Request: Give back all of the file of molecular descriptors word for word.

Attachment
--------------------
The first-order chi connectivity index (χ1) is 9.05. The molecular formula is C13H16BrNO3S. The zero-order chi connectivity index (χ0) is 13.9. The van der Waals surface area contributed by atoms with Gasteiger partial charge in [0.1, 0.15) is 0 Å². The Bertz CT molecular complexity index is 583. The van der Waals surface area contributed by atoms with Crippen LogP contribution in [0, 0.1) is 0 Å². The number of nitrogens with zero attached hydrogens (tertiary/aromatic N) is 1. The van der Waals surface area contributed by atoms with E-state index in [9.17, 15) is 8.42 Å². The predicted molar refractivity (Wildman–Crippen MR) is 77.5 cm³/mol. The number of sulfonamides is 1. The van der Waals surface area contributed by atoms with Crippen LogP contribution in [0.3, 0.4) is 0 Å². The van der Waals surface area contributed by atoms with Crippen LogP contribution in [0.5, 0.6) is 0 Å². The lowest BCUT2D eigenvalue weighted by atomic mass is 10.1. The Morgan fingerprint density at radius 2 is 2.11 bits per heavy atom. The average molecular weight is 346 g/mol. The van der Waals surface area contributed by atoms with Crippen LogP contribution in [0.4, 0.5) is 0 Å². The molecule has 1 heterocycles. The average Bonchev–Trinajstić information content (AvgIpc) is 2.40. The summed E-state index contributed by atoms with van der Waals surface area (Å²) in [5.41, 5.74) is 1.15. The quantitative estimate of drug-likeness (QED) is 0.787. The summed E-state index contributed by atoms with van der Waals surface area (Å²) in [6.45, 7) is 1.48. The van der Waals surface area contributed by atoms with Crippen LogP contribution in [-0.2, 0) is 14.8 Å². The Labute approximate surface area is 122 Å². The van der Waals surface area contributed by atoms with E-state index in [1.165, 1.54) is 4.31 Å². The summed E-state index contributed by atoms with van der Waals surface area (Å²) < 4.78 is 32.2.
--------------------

The first-order chi connectivity index (χ1) is 9.05. The molecular formula is C13H16BrNO3S. The zero-order chi connectivity index (χ0) is 13.9. The van der Waals surface area contributed by atoms with Gasteiger partial charge in [0.1, 0.15) is 0 Å². The Bertz CT molecular complexity index is 583. The van der Waals surface area contributed by atoms with Crippen LogP contribution in [0, 0.1) is 0 Å². The number of nitrogens with zero attached hydrogens (tertiary/aromatic N) is 1. The van der Waals surface area contributed by atoms with E-state index in [9.17, 15) is 8.42 Å². The predicted molar refractivity (Wildman–Crippen MR) is 77.5 cm³/mol. The number of sulfonamides is 1. The van der Waals surface area contributed by atoms with Crippen LogP contribution in [0.3, 0.4) is 0 Å². The van der Waals surface area contributed by atoms with Crippen LogP contribution in [0.5, 0.6) is 0 Å². The lowest BCUT2D eigenvalue weighted by atomic mass is 10.1. The Morgan fingerprint density at radius 2 is 2.11 bits per heavy atom. The average molecular weight is 346 g/mol. The van der Waals surface area contributed by atoms with Crippen LogP contribution in [0.4, 0.5) is 0 Å². The molecule has 1 heterocycles. The average Bonchev–Trinajstić information content (AvgIpc) is 2.40. The summed E-state index contributed by atoms with van der Waals surface area (Å²) in [5.41, 5.74) is 1.15. The quantitative estimate of drug-likeness (QED) is 0.787. The summed E-state index contributed by atoms with van der Waals surface area (Å²) in [6.45, 7) is 1.48. The van der Waals surface area contributed by atoms with Crippen LogP contribution in [-0.2, 0) is 14.8 Å². The Labute approximate surface area is 122 Å². The van der Waals surface area contributed by atoms with E-state index in [1.165, 1.54) is 4.31 Å². The summed E-state index contributed by atoms with van der Waals surface area (Å²) < 4.78 is 32.2.